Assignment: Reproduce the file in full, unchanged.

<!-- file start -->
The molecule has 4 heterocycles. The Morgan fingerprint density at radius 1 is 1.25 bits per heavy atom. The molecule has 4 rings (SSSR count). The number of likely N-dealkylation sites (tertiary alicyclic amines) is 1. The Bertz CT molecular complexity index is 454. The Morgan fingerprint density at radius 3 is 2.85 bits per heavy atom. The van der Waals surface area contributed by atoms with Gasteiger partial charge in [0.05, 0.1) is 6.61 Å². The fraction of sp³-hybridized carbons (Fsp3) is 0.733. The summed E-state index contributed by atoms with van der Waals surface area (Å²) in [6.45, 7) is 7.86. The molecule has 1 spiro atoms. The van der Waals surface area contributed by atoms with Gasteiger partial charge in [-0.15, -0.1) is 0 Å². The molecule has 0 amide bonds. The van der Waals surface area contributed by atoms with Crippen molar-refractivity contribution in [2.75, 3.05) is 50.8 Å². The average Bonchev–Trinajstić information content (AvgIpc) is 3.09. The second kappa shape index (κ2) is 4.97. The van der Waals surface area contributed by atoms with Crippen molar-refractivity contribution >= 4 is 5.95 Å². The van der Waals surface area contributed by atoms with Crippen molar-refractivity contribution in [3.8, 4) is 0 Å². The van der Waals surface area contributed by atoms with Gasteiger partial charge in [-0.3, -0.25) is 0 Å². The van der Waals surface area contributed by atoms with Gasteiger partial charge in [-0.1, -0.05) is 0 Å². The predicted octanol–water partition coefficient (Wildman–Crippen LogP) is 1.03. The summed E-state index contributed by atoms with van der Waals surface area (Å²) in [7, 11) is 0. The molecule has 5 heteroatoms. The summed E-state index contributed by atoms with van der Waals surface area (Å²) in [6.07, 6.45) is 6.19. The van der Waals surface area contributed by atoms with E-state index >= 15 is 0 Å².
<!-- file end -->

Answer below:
The molecule has 4 heterocycles. The Morgan fingerprint density at radius 1 is 1.25 bits per heavy atom. The molecule has 4 rings (SSSR count). The number of likely N-dealkylation sites (tertiary alicyclic amines) is 1. The Bertz CT molecular complexity index is 454. The Morgan fingerprint density at radius 3 is 2.85 bits per heavy atom. The van der Waals surface area contributed by atoms with Gasteiger partial charge in [0.05, 0.1) is 6.61 Å². The fraction of sp³-hybridized carbons (Fsp3) is 0.733. The summed E-state index contributed by atoms with van der Waals surface area (Å²) in [6.45, 7) is 7.86. The molecule has 1 spiro atoms. The van der Waals surface area contributed by atoms with Gasteiger partial charge in [-0.15, -0.1) is 0 Å². The molecule has 0 amide bonds. The van der Waals surface area contributed by atoms with Crippen molar-refractivity contribution in [2.75, 3.05) is 50.8 Å². The average Bonchev–Trinajstić information content (AvgIpc) is 3.09. The second kappa shape index (κ2) is 4.97. The van der Waals surface area contributed by atoms with Crippen molar-refractivity contribution >= 4 is 5.95 Å². The van der Waals surface area contributed by atoms with Crippen molar-refractivity contribution in [3.8, 4) is 0 Å². The van der Waals surface area contributed by atoms with Gasteiger partial charge in [-0.3, -0.25) is 0 Å². The van der Waals surface area contributed by atoms with Gasteiger partial charge in [-0.1, -0.05) is 0 Å². The predicted octanol–water partition coefficient (Wildman–Crippen LogP) is 1.03. The summed E-state index contributed by atoms with van der Waals surface area (Å²) in [7, 11) is 0. The molecule has 5 heteroatoms. The summed E-state index contributed by atoms with van der Waals surface area (Å²) in [6.07, 6.45) is 6.19. The van der Waals surface area contributed by atoms with E-state index >= 15 is 0 Å².